Bio-based polymers have been the focus of applied research at the Steinbeis Research Center for Environmental Building and Building Materials for years. According to a nova Institute forecast for the production volumes of organic polymers, taking 2011 as a basis, by 2020 production will have doubled as a proportion of total production. Polymers include materials that have been reinforced with natural fibers. Most of the properties of these materials are already known, but until now little attention has been given to their machinability. This is now the topic of a project currently being carried out at the Steinbeis Research Center.
The properties that experts particularly value about engineering plastics include their low density (massive weight reductions in lightweight construction), the lack of wear, noise and vibration damping, resistance compared to corrosive media, good electrical insulation, and sometimes excellent friction properties. For example, in mechanical engineering they are used in applications ranging from cogs to glide bearings, coupling elements, bearing bushings and ship propellers. They also feature in fermenters, internal car fitments, aerospace technology and rotor blades on wind turbines.
These applications often require strong resistance to a variety of mechanical stresses and low thermal expansion properties. As a result, in many areas of mechanical engineering, the polymers have to be fiber-reinforced. The solid, stiff fibers absorb external forces while the synthetic matrix ensures that individual fibers are connected to one another and that the forces subjected to materials from the outside are transferred to the fibers. The matrix also protects the fibers in the material from external damage such as wear, radiation and humidity.
Natural fiber-reinforced plastics (NFRPs, which also include wood plastic compounds, or WPCs) have a justified existence in industry due to the scarcity of raw oil and their neutral carbon footprint. Aside from the aforementioned WPCs, which include wood fibers and powdered wood, a variety of manufacturers now also sell products with reinforced fibers like flax, hemp, cellulose (viscose) and lignin. Others are undergoing further development.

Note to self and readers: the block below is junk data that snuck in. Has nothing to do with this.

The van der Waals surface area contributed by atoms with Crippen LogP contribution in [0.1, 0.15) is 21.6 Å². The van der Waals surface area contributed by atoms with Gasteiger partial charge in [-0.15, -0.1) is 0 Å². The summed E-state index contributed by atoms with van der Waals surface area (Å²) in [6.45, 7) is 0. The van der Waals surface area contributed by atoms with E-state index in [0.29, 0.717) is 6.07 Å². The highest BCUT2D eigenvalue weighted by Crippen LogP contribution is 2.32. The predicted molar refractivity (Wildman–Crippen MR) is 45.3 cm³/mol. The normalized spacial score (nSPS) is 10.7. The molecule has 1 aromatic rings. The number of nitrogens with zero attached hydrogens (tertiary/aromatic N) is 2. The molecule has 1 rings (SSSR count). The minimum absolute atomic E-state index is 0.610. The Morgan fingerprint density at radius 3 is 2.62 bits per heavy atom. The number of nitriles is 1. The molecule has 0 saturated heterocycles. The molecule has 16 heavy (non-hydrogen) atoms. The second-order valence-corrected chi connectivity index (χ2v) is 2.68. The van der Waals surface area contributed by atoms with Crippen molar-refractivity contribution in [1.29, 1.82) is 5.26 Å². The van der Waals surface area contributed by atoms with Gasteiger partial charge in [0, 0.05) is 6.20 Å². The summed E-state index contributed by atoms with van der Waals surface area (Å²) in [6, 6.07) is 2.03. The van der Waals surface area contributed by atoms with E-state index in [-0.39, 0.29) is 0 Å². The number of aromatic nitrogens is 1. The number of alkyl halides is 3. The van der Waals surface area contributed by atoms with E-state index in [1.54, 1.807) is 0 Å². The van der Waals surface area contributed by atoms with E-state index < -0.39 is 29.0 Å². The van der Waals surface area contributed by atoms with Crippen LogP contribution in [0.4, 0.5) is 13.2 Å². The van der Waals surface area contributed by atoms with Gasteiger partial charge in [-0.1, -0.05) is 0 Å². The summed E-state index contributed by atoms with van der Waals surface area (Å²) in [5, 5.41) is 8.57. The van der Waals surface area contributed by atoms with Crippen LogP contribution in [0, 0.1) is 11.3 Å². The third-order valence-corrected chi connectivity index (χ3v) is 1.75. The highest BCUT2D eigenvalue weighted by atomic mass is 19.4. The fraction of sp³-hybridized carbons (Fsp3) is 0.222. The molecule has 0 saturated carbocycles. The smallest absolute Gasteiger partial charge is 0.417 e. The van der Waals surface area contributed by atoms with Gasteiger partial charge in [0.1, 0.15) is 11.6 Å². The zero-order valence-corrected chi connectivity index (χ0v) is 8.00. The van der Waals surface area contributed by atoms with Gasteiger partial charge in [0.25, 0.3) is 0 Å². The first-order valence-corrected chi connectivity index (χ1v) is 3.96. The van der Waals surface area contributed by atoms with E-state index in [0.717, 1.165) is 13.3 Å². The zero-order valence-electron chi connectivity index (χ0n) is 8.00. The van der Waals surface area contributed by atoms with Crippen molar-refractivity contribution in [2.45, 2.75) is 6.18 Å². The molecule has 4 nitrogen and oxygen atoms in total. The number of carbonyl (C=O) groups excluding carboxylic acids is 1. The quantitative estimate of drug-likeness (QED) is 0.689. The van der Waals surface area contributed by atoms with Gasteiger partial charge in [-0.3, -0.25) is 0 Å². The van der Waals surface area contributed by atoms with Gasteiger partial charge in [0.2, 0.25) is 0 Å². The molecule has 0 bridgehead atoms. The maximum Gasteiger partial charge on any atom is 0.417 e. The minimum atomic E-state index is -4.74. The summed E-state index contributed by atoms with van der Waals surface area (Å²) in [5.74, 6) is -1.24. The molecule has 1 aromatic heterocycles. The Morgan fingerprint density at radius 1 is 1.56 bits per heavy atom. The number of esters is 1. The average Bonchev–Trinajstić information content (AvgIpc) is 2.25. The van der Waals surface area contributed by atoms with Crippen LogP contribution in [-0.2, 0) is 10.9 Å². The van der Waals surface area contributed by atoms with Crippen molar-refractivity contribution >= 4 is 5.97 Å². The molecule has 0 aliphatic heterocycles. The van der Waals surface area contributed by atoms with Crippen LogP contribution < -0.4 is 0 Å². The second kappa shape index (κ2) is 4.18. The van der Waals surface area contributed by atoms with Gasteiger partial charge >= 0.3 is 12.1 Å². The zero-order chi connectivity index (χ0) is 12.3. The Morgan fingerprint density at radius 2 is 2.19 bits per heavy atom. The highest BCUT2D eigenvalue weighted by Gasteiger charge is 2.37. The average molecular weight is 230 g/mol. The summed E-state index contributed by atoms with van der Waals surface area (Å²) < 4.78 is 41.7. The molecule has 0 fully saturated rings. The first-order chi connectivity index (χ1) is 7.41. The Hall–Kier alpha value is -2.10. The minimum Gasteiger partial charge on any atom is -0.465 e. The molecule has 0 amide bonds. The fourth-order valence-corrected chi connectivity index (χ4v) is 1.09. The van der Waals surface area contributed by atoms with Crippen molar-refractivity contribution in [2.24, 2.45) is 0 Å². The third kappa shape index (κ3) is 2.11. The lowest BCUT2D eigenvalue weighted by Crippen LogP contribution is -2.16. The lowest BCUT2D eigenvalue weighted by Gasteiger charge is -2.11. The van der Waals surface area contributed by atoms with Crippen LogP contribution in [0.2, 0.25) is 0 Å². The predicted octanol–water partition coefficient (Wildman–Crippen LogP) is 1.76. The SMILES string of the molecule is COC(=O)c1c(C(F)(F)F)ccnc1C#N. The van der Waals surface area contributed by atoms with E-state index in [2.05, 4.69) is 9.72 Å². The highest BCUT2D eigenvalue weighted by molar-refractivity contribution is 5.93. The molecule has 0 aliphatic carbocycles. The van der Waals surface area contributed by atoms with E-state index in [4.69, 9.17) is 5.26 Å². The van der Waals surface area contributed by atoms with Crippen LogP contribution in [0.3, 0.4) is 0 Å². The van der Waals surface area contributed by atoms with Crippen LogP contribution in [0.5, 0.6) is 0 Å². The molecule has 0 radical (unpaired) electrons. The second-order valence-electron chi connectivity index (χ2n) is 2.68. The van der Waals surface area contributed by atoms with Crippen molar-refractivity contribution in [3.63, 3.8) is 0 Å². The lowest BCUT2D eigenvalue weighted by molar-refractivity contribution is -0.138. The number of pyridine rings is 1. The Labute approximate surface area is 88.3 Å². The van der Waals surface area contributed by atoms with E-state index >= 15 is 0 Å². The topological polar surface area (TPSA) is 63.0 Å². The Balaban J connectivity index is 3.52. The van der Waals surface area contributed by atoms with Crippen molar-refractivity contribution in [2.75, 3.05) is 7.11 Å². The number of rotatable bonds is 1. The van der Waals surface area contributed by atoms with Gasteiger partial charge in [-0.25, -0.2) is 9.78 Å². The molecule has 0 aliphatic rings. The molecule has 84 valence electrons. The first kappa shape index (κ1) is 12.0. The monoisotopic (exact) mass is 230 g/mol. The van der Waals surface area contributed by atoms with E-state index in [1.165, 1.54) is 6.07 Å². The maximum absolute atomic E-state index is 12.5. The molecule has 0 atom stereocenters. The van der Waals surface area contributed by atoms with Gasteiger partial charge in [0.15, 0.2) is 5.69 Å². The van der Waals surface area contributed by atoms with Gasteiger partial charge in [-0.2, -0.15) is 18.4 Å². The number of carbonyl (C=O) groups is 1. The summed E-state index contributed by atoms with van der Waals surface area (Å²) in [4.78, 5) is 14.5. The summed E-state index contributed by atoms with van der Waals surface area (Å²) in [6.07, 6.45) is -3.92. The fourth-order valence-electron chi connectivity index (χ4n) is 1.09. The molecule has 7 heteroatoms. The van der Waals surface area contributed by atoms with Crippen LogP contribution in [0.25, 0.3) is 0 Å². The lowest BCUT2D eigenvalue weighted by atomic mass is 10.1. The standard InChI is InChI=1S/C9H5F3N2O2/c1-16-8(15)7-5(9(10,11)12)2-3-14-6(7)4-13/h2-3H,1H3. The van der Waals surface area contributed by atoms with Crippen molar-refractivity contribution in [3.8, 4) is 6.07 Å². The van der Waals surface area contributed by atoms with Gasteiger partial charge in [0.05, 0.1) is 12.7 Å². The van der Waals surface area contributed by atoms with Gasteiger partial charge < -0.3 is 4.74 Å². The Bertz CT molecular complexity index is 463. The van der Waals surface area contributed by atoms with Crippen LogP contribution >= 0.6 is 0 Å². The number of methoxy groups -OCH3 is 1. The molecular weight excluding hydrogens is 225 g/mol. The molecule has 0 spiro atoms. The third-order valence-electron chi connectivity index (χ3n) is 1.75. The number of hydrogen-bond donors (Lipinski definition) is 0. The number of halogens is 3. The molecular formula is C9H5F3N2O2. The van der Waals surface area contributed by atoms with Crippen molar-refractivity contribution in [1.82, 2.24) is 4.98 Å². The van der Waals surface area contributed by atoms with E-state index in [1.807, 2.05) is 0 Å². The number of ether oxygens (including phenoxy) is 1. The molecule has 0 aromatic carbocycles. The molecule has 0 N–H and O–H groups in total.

Despite their potential for lightweight construction, their stiffness and resistance, their excellent damping and crash properties, plus the ability to produce these materials from local renewable raw materials, industry is still slow to adopt them in applications. This is partly due to the sometimes significantly higher costs compared to petrol-based plastics and their lower strength versus glass and carbon fiber-reinforced plastics. A further stumbling block is the lack of sufficient experimentation into the processing of mostly extruded or injection-molded natural fiber plastics. Machining such materials is often unavoidable in producing premium quality parts that are ready for assembly. Made-to-measure drilling and milling technologies need to be developed for innovative natural fiber plastics, for each kind of fiber matrix composite. These milling processes have to be sensitive enough to protect the material structure. If they are not, it can result in mechanical or thermal damage to parts.
It was against this backdrop that the Steinbeis Center fitted a CNC processing center with comprehensive measuring devices. The aim was to carry out a variety of experiments in order to develop processing strategies with the lowest possible negative impact on components and highest possible productivity. Results of comparable experiments involving GFRPs and CFRPs were only partly applicable to the new testing because there are significant differences between the properties of natural fiber plastics and glass and carbon fibers. One example of this is the stress placed on tools when separating fibers.
The main focus of the research project was initially to understand mechanical factors affecting materials in the drilling and machining process. For example, the Steinbeis experts examined the reaction of the fiber matrix compound to different influences and conditions typically encountered in drilling and machine processes, and the selected processing technique. The main motivation was to produce parts with reduced forces aimed at minimizing damage. Aside from testing a broad variety of processing strategies, the Steinbeis experts measured forces exerted during the process and prepared comparative data. With the drilling processes, the focus lay primarily in possible delamination problems on the exit side of drilling and fraying. Here and on sharp edges along transitions between machining contours, it was found that with the right milling technique and cutting tools, it was possible to prevent fibers and the matrix separating off.
As expected, assuming there is plenty of room to feed in components, separating fibers is less problematic than encountered with CFRPs. From a milling point of view, the lower resistance of the natural fibers can be an advantage. This is also noticed – in comparison to CFRP processing – by the much less demanding requirement for sharp-edge cutting tools.
In terms of thermal factors when processing natural fiber plastics, it is not the tools that are the limitation but the material. This saves the need for users to acquire expensive cutting instruments, but it does require significant skill in choosing a processing technique that is not precarious for thermal reasons. This and related issues will be the focus of future work for the research team – which expressly welcomes collaboration with industrial enterprises and a specific application problem.
Prof. Dr.-Ing. habil. Hans-Volker Huth
Steinbeis Research Center Environmental Building and Building Materials (Berlin)
Prof. Dr.-Ing. Reimund Klunder, Dr. rer. nat. Solveyg Gebhardt
HWR Berlin, FB 2, Mechanical Engineering